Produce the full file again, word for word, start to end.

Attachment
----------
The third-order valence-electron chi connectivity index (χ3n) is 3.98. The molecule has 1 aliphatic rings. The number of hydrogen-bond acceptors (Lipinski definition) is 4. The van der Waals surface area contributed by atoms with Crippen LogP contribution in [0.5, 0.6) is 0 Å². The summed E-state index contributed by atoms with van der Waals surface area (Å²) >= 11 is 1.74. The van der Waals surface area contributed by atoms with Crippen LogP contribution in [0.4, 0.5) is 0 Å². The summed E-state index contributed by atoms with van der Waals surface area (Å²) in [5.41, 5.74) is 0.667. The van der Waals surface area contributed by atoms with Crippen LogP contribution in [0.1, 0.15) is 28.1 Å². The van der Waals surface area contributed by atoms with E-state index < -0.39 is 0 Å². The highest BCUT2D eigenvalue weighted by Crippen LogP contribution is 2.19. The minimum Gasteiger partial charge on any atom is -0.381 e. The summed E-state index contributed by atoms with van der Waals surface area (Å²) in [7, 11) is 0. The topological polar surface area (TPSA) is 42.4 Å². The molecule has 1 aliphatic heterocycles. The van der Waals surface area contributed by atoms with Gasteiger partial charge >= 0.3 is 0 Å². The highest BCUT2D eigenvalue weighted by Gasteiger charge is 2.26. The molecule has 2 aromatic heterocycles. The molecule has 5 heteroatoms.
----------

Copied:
The third-order valence-electron chi connectivity index (χ3n) is 3.98. The molecule has 1 aliphatic rings. The number of hydrogen-bond acceptors (Lipinski definition) is 4. The van der Waals surface area contributed by atoms with Crippen LogP contribution in [0.5, 0.6) is 0 Å². The summed E-state index contributed by atoms with van der Waals surface area (Å²) >= 11 is 1.74. The van der Waals surface area contributed by atoms with Crippen LogP contribution in [0.4, 0.5) is 0 Å². The summed E-state index contributed by atoms with van der Waals surface area (Å²) in [5.41, 5.74) is 0.667. The van der Waals surface area contributed by atoms with Crippen LogP contribution in [0.1, 0.15) is 28.1 Å². The van der Waals surface area contributed by atoms with E-state index < -0.39 is 0 Å². The highest BCUT2D eigenvalue weighted by Crippen LogP contribution is 2.19. The minimum Gasteiger partial charge on any atom is -0.381 e. The summed E-state index contributed by atoms with van der Waals surface area (Å²) in [7, 11) is 0. The topological polar surface area (TPSA) is 42.4 Å². The molecule has 1 aliphatic heterocycles. The van der Waals surface area contributed by atoms with Gasteiger partial charge >= 0.3 is 0 Å². The highest BCUT2D eigenvalue weighted by Gasteiger charge is 2.26. The molecule has 2 aromatic heterocycles. The molecule has 5 heteroatoms.